It's always good to return to an old haunt of joyful memories - and so it was on Saturday night, with the return of roots reggae to East Oxford Community Centre, for the first session of the Oxford Dub Club. So good to walk into a hall that is full of people dancing; rocking to the music from the blueprint given by King Tubby, in the early seventies. We, the blest, were given a selection of new and recent recordings, as well as some contemporary versions of classics. For those who needed the session as remedy, there was music to sail away on; for those whose first intention was to dance, the evidence was there before me, that they got what they wished for.
We remember Augustus Pablo.
The two founding figures of this new regular channel to roots reggae music are Dan-I Cameron and Daz Broscomb. The former, co-founder with Chris aka Spanners of Field Frequency sound system, is a long-time stalwart of roots reggae: he is also the editor of The Dub magazine and its supplement, the Dub Diary. Daz Broscomb is a more recent champion of this music, quickly establishing a reputation with his Truth and Rights sound system, which made its first appearance last year. It was these two systems that played at the inaugural event.
We remember Mikey Dread.
One of the endearing features of the night was the support and camaraderie amongst the roots reggae fraternity, or ''family.'' Garvin Dan aka the Everywhere Man, of Reggae On Tap and Natty Hi Fi, played alongside Daz, as did the other Truth and Rights guest, Daniel Norland aka Jah Sticks, drummer with Makating and DJ with Destanation sound. Prince Jacob, after finishing his role as Calypso Chef – I missed the culinary highlight with a Trinidadian flavour – chatted over the selections by the three DJs, as Hugo Makepeace, another long-time roots advocate, co-founder of Destanation and also of Reggae On Tap, chatted over the selections of Dan-I and Spanners. There were representations present from other local and regional sounds, such as Sir Sambo (Oxford), Jah Lion Movement (Reading), Zion Roots (Aylesbury) and Uno Mundo (High Wycombe); the roots reggae community coming together to support another venture, to support each other.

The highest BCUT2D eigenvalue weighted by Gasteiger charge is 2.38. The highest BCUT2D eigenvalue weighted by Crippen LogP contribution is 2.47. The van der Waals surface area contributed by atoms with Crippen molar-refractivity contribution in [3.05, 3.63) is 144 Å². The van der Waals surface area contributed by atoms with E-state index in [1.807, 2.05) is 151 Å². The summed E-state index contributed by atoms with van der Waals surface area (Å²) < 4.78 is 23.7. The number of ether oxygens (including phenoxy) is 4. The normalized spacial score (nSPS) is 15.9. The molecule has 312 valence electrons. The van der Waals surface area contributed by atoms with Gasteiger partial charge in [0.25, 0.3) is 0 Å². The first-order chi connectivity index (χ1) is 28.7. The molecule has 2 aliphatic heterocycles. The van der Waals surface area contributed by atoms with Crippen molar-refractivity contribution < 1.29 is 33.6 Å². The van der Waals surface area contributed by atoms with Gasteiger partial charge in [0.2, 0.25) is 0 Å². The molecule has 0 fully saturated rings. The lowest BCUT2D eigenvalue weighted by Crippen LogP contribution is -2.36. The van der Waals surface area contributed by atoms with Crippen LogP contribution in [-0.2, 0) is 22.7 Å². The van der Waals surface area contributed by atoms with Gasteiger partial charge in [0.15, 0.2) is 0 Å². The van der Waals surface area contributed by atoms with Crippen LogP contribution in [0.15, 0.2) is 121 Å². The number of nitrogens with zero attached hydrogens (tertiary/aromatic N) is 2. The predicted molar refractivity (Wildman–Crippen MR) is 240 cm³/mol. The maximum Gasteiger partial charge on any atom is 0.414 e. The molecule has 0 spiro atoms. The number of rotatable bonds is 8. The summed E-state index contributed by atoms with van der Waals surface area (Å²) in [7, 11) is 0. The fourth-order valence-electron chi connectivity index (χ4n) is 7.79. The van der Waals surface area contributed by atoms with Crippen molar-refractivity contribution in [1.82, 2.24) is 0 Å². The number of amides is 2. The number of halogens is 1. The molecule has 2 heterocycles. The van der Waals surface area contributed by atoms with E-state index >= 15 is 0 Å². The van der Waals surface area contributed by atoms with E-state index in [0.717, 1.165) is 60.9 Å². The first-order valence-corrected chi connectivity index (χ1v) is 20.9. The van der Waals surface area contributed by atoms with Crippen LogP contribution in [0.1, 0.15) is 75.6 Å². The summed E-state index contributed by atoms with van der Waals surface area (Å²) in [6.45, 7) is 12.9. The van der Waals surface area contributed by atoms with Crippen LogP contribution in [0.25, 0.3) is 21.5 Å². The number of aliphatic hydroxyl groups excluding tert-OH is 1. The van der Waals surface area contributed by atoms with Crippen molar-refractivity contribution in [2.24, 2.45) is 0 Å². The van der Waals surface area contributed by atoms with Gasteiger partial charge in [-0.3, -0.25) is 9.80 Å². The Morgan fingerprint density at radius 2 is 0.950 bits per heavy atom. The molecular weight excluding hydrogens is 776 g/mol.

We remember Prince Far-I.
I often think that the Creator, looking into the future, could see that humanity would need something to soothe them: so he gave them roots reggae. Planting the seed, in the hearts of such people as Burning Spear, Little Roy and the Abyssinians: inspiring the engineers and producers of dub, such as Scientist, Errol Thompson and Dennis Bovell. And from the late sixties till now, their music and that of their peers continues to inspire us. In recent years, we have seen the founding of Dub Clubs in Swindon and in Reading: now there is one in Oxford. As individuals, we will pass on, so isn't good to know that roots reggae will never die; that what rocks us now, can put a bounce in the step of those who come after, alongside the contemporary offerings? The word is elation, when you're at a venue where you feel the buzz as soon as you step in - and the bubbling remains till the last tune is played. So it must have been something heaven-sent, to get a forty minute extension! Good things should go on as long as they can: so we give thanks to the security staff, for their support and flexibility.
We remember Yabby You.
It's not always easy - sometimes far from it – to blaze a trail with a new idea, especially when there are financial commitments: hall hire and security costs. So while paying homage to the iconic figures, such as Lee Scratch Perry and Jah Shaka, I must salute the local standard bearers too; so I give thanks to Dan-I, Daz and Spanners, for taking a gamble, but with a full hall, I think all expenses were covered. After all the mental worry and physical effort, I hope they are relaxing now and each is feeling like Bob Marley sang, ''I feel like a sweepstake winner.''
We remember Bunny Lee.